Microsoft is going heavy on enterprise features in its first public peek at Office 2016, which is available now to Office 365 Business subscribers.
Developers and IT pros can sign up for the preview through the Microsoft Connect website. Eventually, Microsoft will open up the program to individual Office 365 users, but this option doesn’t appear to be available yet. Note that this Office 2016 release is separate from the touch-friendly Office apps that Microsoft has released as part of the Windows 10 Technical Preview.
For now, Microsoft is staying quiet on features for end users, as the first Office 2016 preview focuses on businesses and IT managers. Microsoft’s Office blog has a full feature rundown, but here’s a quick overview of what Office 2016 Preview users can expect:
Data Loss Protection for Word, Excel and PowerPoint : This allows IT administrators to secure Office documents through centralized sharing and authoring policies. DLP had only been available for Exchange, Outlook, OneDrive for Business and SharePoint previously.
Outlook technical improvements: Microsoft is making a bunch of improvements to its email software, including multi-factor authentication support, additional storage options, faster overall performance, and more reliable search.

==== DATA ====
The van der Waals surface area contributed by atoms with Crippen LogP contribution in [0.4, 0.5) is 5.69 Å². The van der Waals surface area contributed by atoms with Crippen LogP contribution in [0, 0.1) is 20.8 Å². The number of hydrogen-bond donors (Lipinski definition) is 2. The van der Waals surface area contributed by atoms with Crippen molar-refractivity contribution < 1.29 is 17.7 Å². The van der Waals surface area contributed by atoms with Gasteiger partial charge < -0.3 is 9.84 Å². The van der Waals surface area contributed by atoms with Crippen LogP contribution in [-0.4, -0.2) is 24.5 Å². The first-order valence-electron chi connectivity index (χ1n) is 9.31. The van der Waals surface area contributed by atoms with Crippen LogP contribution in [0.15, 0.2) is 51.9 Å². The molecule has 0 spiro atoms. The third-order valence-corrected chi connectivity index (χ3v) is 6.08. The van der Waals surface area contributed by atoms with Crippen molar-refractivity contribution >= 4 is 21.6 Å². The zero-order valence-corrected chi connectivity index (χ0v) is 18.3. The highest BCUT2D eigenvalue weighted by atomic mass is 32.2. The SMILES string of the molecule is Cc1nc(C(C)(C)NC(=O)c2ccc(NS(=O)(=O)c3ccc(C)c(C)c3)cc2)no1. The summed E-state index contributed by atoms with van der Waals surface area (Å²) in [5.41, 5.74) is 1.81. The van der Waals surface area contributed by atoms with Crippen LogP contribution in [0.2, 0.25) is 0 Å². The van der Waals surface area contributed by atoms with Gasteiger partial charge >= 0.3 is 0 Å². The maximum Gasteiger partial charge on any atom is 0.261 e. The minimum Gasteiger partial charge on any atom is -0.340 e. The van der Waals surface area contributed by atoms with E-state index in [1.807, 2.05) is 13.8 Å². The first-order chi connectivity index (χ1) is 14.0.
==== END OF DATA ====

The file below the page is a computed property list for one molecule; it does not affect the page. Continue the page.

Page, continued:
New deployment features: IT pros can take advantage of new bandwidth management features, more flexibility for updates, and a way to manage device activations across multiple users.
Accessibility features: Microsoft is promising better keyboard accessibility for major Excel features such as PivotTables, and has addressed readability problems in Outlook. As rumored, Office 2016 will also include a dark color theme.
Information Rights Management for Visio diagrams: IRM allows users to lock down documents against editing or sharing, and now these features are being extended to Microsoft’s flowchart software.
Microsoft hasn’t given a release date for Office 2016, but is aiming for the end of this year. In the meantime, Microsoft plans to continually update the preview and highlight major new additions as they become available.
Why this matters: Office 2016 has been the subject of rumors and speculation for months, but this marks the first time that Microsoft has talked openly about the next version of its productivity suite. While these new features probably won’t be of much interest if you’re just using Office at home, you can expect a steady drip of new information now that the preview is out in the open.
This story, "Microsoft launches Office 2016 developer preview, with a focus on business" was originally published by PCWorld.